To improve patient assessment, the theory of unpleasant symptoms was developed. The theory’s most important concept is symptoms; others include influencing factors and performance. It is critical to assess the patient’s intensity, timing variation, distress, and quality of life due to a specific symptom. Such evaluation enables clinicians to make appropriate diagnoses and identify appropriate patient assistance measures. As the theory suggests, identifying and treating symptoms leads to improved performance in physical, cognitive, social, and occupational domains.

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Blakeman, J. R. (2019). An integrative review of the theory of unpleasant symptoms. Journal of Advanced Nursing75(5), 946–961.

Dydyk, A. M., & Grandhe, S. (2022). Pain Assessment. In StatPearls [Internet]. StatPearls Publishing.

Lenz, E. R. (2018). Application of the Theory of Unpleasant Symptoms in Practice: A Challenge for Nursing Investigación en Enfermería. Imagen y Desarrollo20.

Malik, A., Brito, D., Vaqar, S., & Chhabra, L. (2022). Congestive Heart Failure. In StatPearls [Internet]. StatPearls Publishing.

The Theory of Unpleasant Symptoms Example 2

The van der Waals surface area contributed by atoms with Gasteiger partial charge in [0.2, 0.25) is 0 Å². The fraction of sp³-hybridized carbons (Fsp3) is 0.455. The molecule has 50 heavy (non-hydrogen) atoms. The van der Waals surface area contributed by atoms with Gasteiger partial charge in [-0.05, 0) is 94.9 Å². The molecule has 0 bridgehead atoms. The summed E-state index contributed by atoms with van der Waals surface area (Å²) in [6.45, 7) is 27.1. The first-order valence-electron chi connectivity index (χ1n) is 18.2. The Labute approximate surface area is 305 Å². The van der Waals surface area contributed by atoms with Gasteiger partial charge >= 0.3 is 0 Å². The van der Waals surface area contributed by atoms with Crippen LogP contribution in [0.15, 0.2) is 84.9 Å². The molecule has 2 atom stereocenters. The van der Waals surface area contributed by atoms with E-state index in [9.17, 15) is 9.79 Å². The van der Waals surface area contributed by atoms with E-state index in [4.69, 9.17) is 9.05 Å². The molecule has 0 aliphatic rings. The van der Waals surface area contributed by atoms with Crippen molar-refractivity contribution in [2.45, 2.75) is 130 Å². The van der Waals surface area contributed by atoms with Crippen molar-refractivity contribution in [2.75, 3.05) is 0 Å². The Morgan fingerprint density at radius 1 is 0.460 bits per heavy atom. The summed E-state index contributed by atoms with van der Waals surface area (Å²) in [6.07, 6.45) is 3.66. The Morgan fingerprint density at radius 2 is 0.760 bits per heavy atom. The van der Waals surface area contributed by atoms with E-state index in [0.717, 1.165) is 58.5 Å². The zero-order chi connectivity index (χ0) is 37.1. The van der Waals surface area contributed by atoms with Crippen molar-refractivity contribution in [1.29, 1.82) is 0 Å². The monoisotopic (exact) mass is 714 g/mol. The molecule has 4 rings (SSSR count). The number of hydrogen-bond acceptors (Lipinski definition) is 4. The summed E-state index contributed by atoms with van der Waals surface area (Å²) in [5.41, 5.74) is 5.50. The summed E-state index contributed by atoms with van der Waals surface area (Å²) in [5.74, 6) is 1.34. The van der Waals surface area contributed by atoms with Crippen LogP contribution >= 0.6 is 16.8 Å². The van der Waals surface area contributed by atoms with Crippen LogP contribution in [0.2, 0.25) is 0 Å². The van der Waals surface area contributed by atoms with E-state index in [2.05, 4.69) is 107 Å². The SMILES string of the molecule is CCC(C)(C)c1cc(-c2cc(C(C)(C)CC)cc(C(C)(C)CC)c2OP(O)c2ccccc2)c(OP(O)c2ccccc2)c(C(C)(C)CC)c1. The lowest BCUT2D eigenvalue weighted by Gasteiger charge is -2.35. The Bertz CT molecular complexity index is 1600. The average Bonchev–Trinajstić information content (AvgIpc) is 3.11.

The theory of unpleasant symptoms is a holistic middle-range theory that acknowledges the concept of symptoms as dimensional. It generally stipulates the complexity and the interactive nature of the symptoms experienced (Gomes et al., 2019). It comprises three major components: the symptoms being experienced by a patient, the factors that have influenced the rise of the symptoms experienced, and the consequences of the symptom experience (Moore,2021). This paper presents the theory of unpleasant symptoms, its historical background, its use in nursing research, and its use in nursing practice.

The theory can inform effective patient assessments of unpleasant symptoms. When assessing any patient, it is essential to look out for the normal conditions and the deviations (Wallstrom & Ekman, 2018). Hence, the nurse will easily know the symptoms, causes, and consequences. The entire body system is assessed for symptoms by assessing movement, texture, odors, symmetry, color size, and location. I would look for all those factors in an assessment, especially when doing an emergency assessment.

The theory of unpleasant symptoms is one of the middle-range theories that emerged in the late 20th century. It was developed in 1995 and revised in 1997. It was designed to allow nurses to understand the different symptom groups to propose non-pharmacological interventions to manage the symptoms. The theory was developed based on the assumption that groups of symptoms inherently share various characteristics, which can be explored or altered to better understand and manage symptoms (Blakeman, 2019). The theory eased nursing diagnoses and interventions by making nurses know the different groups of symptoms.